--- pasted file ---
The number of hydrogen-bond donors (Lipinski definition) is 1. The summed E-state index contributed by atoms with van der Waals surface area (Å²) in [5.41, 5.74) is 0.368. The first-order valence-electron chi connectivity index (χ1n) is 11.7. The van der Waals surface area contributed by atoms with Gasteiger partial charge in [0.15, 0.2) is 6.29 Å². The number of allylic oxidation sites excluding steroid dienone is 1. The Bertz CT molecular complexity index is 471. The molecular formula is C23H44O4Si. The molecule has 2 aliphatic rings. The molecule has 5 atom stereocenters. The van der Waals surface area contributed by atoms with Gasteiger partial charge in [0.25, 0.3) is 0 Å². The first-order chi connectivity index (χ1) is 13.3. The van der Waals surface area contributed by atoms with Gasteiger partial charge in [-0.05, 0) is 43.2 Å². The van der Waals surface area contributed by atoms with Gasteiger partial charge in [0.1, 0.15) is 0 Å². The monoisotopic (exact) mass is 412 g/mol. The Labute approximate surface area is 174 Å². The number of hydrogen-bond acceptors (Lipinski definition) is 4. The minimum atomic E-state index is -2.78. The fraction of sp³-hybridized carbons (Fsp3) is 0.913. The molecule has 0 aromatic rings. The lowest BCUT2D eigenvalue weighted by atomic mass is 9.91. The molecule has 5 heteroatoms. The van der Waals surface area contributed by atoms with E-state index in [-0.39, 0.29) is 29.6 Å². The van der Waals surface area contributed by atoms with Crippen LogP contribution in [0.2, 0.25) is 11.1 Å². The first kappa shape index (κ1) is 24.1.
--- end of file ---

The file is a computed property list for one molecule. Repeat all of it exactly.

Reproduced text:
The number of hydrogen-bond donors (Lipinski definition) is 1. The summed E-state index contributed by atoms with van der Waals surface area (Å²) in [5.41, 5.74) is 0.368. The first-order valence-electron chi connectivity index (χ1n) is 11.7. The van der Waals surface area contributed by atoms with Gasteiger partial charge in [0.15, 0.2) is 6.29 Å². The number of allylic oxidation sites excluding steroid dienone is 1. The Bertz CT molecular complexity index is 471. The molecular formula is C23H44O4Si. The molecule has 2 aliphatic rings. The molecule has 5 atom stereocenters. The van der Waals surface area contributed by atoms with Gasteiger partial charge in [0.25, 0.3) is 0 Å². The first-order chi connectivity index (χ1) is 13.3. The van der Waals surface area contributed by atoms with Gasteiger partial charge in [-0.05, 0) is 43.2 Å². The van der Waals surface area contributed by atoms with Gasteiger partial charge in [0.1, 0.15) is 0 Å². The monoisotopic (exact) mass is 412 g/mol. The Labute approximate surface area is 174 Å². The number of hydrogen-bond acceptors (Lipinski definition) is 4. The minimum atomic E-state index is -2.78. The fraction of sp³-hybridized carbons (Fsp3) is 0.913. The molecule has 0 aromatic rings. The lowest BCUT2D eigenvalue weighted by atomic mass is 9.91. The molecule has 5 heteroatoms. The van der Waals surface area contributed by atoms with E-state index in [-0.39, 0.29) is 29.6 Å². The van der Waals surface area contributed by atoms with Crippen LogP contribution in [0.2, 0.25) is 11.1 Å². The first kappa shape index (κ1) is 24.1.